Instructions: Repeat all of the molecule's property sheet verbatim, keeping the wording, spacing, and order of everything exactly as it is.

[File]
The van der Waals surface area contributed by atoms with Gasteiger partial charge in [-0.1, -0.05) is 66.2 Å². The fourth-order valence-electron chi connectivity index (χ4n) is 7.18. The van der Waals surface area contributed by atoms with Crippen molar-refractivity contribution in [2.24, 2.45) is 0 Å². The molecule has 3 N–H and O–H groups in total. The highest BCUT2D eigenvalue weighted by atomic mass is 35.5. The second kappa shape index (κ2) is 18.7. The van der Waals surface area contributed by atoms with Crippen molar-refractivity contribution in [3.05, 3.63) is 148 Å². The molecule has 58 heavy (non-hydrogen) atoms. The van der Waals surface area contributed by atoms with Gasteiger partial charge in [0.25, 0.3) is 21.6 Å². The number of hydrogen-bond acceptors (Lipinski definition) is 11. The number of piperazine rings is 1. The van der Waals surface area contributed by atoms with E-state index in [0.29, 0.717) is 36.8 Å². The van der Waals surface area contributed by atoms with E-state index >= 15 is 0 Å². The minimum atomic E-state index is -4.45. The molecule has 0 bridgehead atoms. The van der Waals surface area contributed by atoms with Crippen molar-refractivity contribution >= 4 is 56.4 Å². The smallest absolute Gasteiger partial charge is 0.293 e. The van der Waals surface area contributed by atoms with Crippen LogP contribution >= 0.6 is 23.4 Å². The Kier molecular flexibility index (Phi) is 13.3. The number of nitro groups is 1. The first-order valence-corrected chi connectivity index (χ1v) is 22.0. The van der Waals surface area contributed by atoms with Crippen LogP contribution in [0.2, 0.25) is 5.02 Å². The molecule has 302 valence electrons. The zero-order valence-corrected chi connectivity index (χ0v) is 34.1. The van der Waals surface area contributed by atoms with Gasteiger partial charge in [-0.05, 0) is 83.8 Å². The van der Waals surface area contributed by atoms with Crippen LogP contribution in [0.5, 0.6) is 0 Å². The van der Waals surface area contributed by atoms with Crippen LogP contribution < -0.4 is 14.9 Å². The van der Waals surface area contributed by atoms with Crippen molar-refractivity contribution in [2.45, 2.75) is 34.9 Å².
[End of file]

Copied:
The van der Waals surface area contributed by atoms with Gasteiger partial charge in [-0.1, -0.05) is 66.2 Å². The fourth-order valence-electron chi connectivity index (χ4n) is 7.18. The van der Waals surface area contributed by atoms with Crippen molar-refractivity contribution in [2.24, 2.45) is 0 Å². The molecule has 3 N–H and O–H groups in total. The highest BCUT2D eigenvalue weighted by atomic mass is 35.5. The second kappa shape index (κ2) is 18.7. The van der Waals surface area contributed by atoms with Crippen molar-refractivity contribution in [3.05, 3.63) is 148 Å². The molecule has 58 heavy (non-hydrogen) atoms. The van der Waals surface area contributed by atoms with Gasteiger partial charge in [0.25, 0.3) is 21.6 Å². The number of hydrogen-bond acceptors (Lipinski definition) is 11. The number of piperazine rings is 1. The van der Waals surface area contributed by atoms with E-state index in [0.29, 0.717) is 36.8 Å². The van der Waals surface area contributed by atoms with E-state index >= 15 is 0 Å². The minimum atomic E-state index is -4.45. The molecule has 0 bridgehead atoms. The van der Waals surface area contributed by atoms with Crippen molar-refractivity contribution >= 4 is 56.4 Å². The smallest absolute Gasteiger partial charge is 0.293 e. The van der Waals surface area contributed by atoms with Crippen LogP contribution >= 0.6 is 23.4 Å². The Kier molecular flexibility index (Phi) is 13.3. The number of nitro groups is 1. The first-order valence-corrected chi connectivity index (χ1v) is 22.0. The van der Waals surface area contributed by atoms with Crippen LogP contribution in [0.2, 0.25) is 5.02 Å². The molecule has 302 valence electrons. The zero-order valence-corrected chi connectivity index (χ0v) is 34.1. The van der Waals surface area contributed by atoms with Gasteiger partial charge in [-0.05, 0) is 83.8 Å². The van der Waals surface area contributed by atoms with Crippen LogP contribution in [0.5, 0.6) is 0 Å². The van der Waals surface area contributed by atoms with Crippen LogP contribution < -0.4 is 14.9 Å². The van der Waals surface area contributed by atoms with Crippen molar-refractivity contribution in [2.45, 2.75) is 34.9 Å².